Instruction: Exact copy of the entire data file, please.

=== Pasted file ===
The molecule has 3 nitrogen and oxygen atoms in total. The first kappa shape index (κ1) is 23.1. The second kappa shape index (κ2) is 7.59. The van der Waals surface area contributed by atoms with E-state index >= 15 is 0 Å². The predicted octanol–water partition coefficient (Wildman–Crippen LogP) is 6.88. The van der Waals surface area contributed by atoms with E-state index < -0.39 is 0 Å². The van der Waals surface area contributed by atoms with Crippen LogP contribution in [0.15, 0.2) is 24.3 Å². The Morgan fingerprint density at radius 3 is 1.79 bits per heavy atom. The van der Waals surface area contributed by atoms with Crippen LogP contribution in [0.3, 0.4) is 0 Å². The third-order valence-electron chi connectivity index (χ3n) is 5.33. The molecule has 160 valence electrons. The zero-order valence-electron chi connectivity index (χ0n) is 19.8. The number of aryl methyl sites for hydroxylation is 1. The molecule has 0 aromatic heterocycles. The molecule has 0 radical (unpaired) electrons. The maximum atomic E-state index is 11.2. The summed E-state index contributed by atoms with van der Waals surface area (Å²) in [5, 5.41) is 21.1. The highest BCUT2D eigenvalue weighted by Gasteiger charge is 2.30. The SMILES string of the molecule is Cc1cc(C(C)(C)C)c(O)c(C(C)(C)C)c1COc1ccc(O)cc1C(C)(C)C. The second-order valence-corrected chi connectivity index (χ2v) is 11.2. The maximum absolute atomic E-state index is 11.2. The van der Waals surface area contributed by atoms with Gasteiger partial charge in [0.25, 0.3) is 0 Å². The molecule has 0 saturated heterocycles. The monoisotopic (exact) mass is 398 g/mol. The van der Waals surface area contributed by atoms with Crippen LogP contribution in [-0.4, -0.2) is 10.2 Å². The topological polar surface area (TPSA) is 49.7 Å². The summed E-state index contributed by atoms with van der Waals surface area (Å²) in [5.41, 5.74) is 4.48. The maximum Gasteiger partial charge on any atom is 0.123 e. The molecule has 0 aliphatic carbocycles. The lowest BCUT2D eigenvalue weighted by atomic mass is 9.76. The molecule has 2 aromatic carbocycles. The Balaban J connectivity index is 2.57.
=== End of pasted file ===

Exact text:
The molecule has 3 nitrogen and oxygen atoms in total. The first kappa shape index (κ1) is 23.1. The second kappa shape index (κ2) is 7.59. The van der Waals surface area contributed by atoms with E-state index >= 15 is 0 Å². The predicted octanol–water partition coefficient (Wildman–Crippen LogP) is 6.88. The van der Waals surface area contributed by atoms with E-state index < -0.39 is 0 Å². The van der Waals surface area contributed by atoms with Crippen LogP contribution in [0.15, 0.2) is 24.3 Å². The Morgan fingerprint density at radius 3 is 1.79 bits per heavy atom. The van der Waals surface area contributed by atoms with Crippen LogP contribution in [0.3, 0.4) is 0 Å². The third-order valence-electron chi connectivity index (χ3n) is 5.33. The molecule has 160 valence electrons. The zero-order valence-electron chi connectivity index (χ0n) is 19.8. The number of aryl methyl sites for hydroxylation is 1. The molecule has 0 aromatic heterocycles. The molecule has 0 radical (unpaired) electrons. The maximum atomic E-state index is 11.2. The summed E-state index contributed by atoms with van der Waals surface area (Å²) in [5, 5.41) is 21.1. The highest BCUT2D eigenvalue weighted by Gasteiger charge is 2.30. The SMILES string of the molecule is Cc1cc(C(C)(C)C)c(O)c(C(C)(C)C)c1COc1ccc(O)cc1C(C)(C)C. The second-order valence-corrected chi connectivity index (χ2v) is 11.2. The maximum absolute atomic E-state index is 11.2. The van der Waals surface area contributed by atoms with Gasteiger partial charge in [0.25, 0.3) is 0 Å². The molecule has 0 saturated heterocycles. The monoisotopic (exact) mass is 398 g/mol. The van der Waals surface area contributed by atoms with Crippen LogP contribution in [-0.4, -0.2) is 10.2 Å². The topological polar surface area (TPSA) is 49.7 Å². The summed E-state index contributed by atoms with van der Waals surface area (Å²) in [5.41, 5.74) is 4.48. The maximum Gasteiger partial charge on any atom is 0.123 e. The molecule has 0 aliphatic carbocycles. The lowest BCUT2D eigenvalue weighted by atomic mass is 9.76. The molecule has 2 aromatic carbocycles. The Balaban J connectivity index is 2.57.